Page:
Today, George Kennan is a too-little-remembered American whose achievements have been overshadowed by a much younger, distant cousin, the diplomat George Frost Kennan, who was the chief architect of America’s Cold War containment strategy. The George Kennan of the Gilded Age was an intrepid explorer and leading journalist and war correspondent. After his Siberian investigation, he became a moral force whose writings and lectures about the inhumanity of the exile system compelled Russia to implement reforms.
Kennan went into Siberia twice. The first time was in 1865 when, as a member of a Western Union-backed venture called the Russian-American Telegraph Expedition, he explored a route for a telegraph line through the sub-zero wilderness of northeastern Siberia that would connect North America and Europe by way of the Bering Strait. It was a classic young man’s adventure filled with challenges and hardships and driven by Kennan’s quest to prove his courage.
He spent nearly three years in Siberia, where he learned to drive dog sleighs (he had no prior wilderness experience), mapped out a route for a trans-Siberian telegraph line, and slept in smoky yurts next to piles of dried fish and reindeer carcasses or outdoors in a sleeping bag in temperatures as low as minus-50 Fahrenheit. He led two rescue missions to find telegraph-line explorers stranded near the Arctic Circle where, in the midst of the frozen, desolate Siberian tundra, he decided that there is “no pity, love, justice, or mercy in all the universe outside the heart of man.”
Work on the Russian-American Telegraph line ended in 1866 when the Atlantic cable was successfully laid. To return to his family in Norwalk, Ohio, Kennan first undertook a six-thousand- mile dog-sleigh journey in the winter from the Pacific Ocean to St. Petersburg. He arrived in Russia’s capital to behold a dazzling, snow-dusted, golden-trimmed fairy tale of a city, part architectural confection, part Potemkin village.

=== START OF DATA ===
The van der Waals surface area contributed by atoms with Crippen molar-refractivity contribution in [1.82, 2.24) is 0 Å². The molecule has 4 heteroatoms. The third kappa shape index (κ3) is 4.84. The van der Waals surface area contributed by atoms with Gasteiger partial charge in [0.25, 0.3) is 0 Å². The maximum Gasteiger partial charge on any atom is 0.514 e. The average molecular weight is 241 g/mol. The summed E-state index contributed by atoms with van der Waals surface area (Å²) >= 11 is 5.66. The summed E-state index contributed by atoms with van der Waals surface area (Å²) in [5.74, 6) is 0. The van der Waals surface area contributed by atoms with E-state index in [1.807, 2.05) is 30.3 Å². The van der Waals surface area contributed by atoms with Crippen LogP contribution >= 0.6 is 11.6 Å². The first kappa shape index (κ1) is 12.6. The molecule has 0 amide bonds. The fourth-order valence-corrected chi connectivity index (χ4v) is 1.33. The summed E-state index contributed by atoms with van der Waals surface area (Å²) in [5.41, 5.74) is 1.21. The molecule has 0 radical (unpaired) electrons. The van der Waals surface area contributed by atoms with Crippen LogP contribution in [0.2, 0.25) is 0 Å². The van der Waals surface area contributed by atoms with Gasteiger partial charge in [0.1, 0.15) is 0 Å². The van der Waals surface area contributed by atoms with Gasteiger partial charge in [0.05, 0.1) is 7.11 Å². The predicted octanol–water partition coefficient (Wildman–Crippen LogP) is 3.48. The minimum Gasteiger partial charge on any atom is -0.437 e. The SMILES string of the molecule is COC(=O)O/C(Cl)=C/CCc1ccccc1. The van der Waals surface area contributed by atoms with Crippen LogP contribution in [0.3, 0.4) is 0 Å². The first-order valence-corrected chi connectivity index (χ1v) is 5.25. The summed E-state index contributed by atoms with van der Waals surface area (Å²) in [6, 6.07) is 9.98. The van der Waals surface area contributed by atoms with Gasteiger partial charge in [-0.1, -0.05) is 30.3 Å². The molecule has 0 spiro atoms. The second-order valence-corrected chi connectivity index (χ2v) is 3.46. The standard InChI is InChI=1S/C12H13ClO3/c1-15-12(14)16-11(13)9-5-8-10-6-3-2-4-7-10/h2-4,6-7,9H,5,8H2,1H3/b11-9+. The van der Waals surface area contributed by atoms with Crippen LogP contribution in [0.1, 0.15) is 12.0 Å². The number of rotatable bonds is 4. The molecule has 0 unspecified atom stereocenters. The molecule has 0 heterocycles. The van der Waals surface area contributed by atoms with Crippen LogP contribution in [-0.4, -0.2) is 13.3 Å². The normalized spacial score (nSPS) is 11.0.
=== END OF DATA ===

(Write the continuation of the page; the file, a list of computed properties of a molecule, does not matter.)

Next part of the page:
The awestruck young American’s bond with Russia was sealed by the beauty, wealth, culture, and power of St. Petersburg. That was the impact Peter the Great intended his namesake city to have on visitors when he built it at the cost of so many lives — the estimates start at twenty-five thousand — that it is said St. Petersburg is “the city built on bones.”
Kennan’s time in Siberia removed any doubts about his courage. “In almost daily struggles with difficulties, dangers, and sufferings of all kinds, I finally lost completely the fear of being afraid, which had poisoned so much of the happiness of my boyhood, and acquired a reasonable degree of confidence in my nerve.”
Twenty years later, he returned to Siberia with George Frost to investigate the exile system, and realized that he was on a moral journey. By then, he had become one of America’s most prominent defenders of Russia and its centuries-old practice of banishing criminals and political dissidents to Siberia.
Speaking Russian fluently and regarded as a leading expert on Russia, he believed that a thorough, objective investigation would vindicate his contention that the exile system, while hardly without flaws, was more humane than penal systems in European countries. He also hoped that his articles about the Siberian exile system would make him rich and famous.
Kennan and Frost traveled 8000 miles in Siberia in horse-drawn carriages, on river steamers, sleighs, and horseback. They suffocated in sandstorms in the summer and endured winter temperatures of minus-45 degrees Fahrenheit. They inspected dozens of prisons, observed the marching parties of exiled convicts, spoke with Siberian officials, and met with more than a hundred exiled opponents of the tsarist regime. Both men were plagued by disease, vermin that infested their clothing and luggage, the jolting and pounding of carriages without springs or seats (they had to sit on their luggage), and by the stress of police surveillance.
Worst of all was the nervous strain caused by their unrelenting exposure to human suffering because the exile system, as Kennan discovered, was both a brutal instrument of the Russian Empire’s exploitation of Siberia’s vast natural resources and a means of suppressing and punishing dissent.